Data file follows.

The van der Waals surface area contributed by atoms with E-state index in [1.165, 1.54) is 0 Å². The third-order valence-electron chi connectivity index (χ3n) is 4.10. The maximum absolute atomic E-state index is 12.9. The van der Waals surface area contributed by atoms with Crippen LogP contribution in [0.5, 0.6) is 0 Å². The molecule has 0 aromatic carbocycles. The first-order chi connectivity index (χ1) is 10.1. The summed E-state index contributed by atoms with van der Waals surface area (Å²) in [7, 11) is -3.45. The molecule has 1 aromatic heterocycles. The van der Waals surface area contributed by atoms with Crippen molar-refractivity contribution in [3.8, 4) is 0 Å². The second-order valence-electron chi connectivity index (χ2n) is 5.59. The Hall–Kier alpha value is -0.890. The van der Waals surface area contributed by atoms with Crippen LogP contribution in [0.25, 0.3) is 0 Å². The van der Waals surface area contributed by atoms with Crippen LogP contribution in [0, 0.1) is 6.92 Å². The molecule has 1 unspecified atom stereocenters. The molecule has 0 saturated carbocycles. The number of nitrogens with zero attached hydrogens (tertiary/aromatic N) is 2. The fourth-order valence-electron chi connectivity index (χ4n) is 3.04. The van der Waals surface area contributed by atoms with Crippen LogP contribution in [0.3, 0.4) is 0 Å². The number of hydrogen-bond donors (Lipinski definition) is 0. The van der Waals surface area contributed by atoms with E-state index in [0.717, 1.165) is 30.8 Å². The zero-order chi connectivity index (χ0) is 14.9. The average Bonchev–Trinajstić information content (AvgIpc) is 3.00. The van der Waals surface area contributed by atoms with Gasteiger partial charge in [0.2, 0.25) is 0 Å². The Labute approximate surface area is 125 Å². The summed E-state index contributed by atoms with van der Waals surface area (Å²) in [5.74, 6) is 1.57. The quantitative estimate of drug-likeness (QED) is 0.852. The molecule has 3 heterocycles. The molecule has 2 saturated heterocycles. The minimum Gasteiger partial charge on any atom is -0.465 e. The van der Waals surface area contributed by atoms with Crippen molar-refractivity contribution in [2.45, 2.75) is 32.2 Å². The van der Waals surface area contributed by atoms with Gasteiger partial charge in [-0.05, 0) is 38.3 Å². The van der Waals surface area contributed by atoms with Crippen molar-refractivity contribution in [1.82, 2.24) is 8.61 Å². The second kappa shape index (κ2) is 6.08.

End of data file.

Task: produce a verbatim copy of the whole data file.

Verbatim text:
The van der Waals surface area contributed by atoms with E-state index in [1.165, 1.54) is 0 Å². The third-order valence-electron chi connectivity index (χ3n) is 4.10. The maximum absolute atomic E-state index is 12.9. The van der Waals surface area contributed by atoms with Crippen LogP contribution in [0.5, 0.6) is 0 Å². The molecule has 0 aromatic carbocycles. The first-order chi connectivity index (χ1) is 10.1. The summed E-state index contributed by atoms with van der Waals surface area (Å²) in [7, 11) is -3.45. The molecule has 1 aromatic heterocycles. The van der Waals surface area contributed by atoms with Crippen molar-refractivity contribution in [3.8, 4) is 0 Å². The second-order valence-electron chi connectivity index (χ2n) is 5.59. The Hall–Kier alpha value is -0.890. The van der Waals surface area contributed by atoms with Crippen LogP contribution in [0.25, 0.3) is 0 Å². The van der Waals surface area contributed by atoms with Crippen LogP contribution in [0, 0.1) is 6.92 Å². The molecule has 1 unspecified atom stereocenters. The molecule has 0 saturated carbocycles. The number of nitrogens with zero attached hydrogens (tertiary/aromatic N) is 2. The fourth-order valence-electron chi connectivity index (χ4n) is 3.04. The van der Waals surface area contributed by atoms with Crippen LogP contribution in [0.3, 0.4) is 0 Å². The number of hydrogen-bond donors (Lipinski definition) is 0. The van der Waals surface area contributed by atoms with E-state index in [0.717, 1.165) is 30.8 Å². The zero-order chi connectivity index (χ0) is 14.9. The average Bonchev–Trinajstić information content (AvgIpc) is 3.00. The van der Waals surface area contributed by atoms with Gasteiger partial charge in [0.2, 0.25) is 0 Å². The Labute approximate surface area is 125 Å². The summed E-state index contributed by atoms with van der Waals surface area (Å²) in [5.74, 6) is 1.57. The quantitative estimate of drug-likeness (QED) is 0.852. The molecule has 3 heterocycles. The molecule has 2 saturated heterocycles. The minimum Gasteiger partial charge on any atom is -0.465 e. The van der Waals surface area contributed by atoms with Crippen molar-refractivity contribution in [2.45, 2.75) is 32.2 Å². The van der Waals surface area contributed by atoms with Gasteiger partial charge in [-0.05, 0) is 38.3 Å². The van der Waals surface area contributed by atoms with Crippen molar-refractivity contribution in [1.82, 2.24) is 8.61 Å². The second kappa shape index (κ2) is 6.08.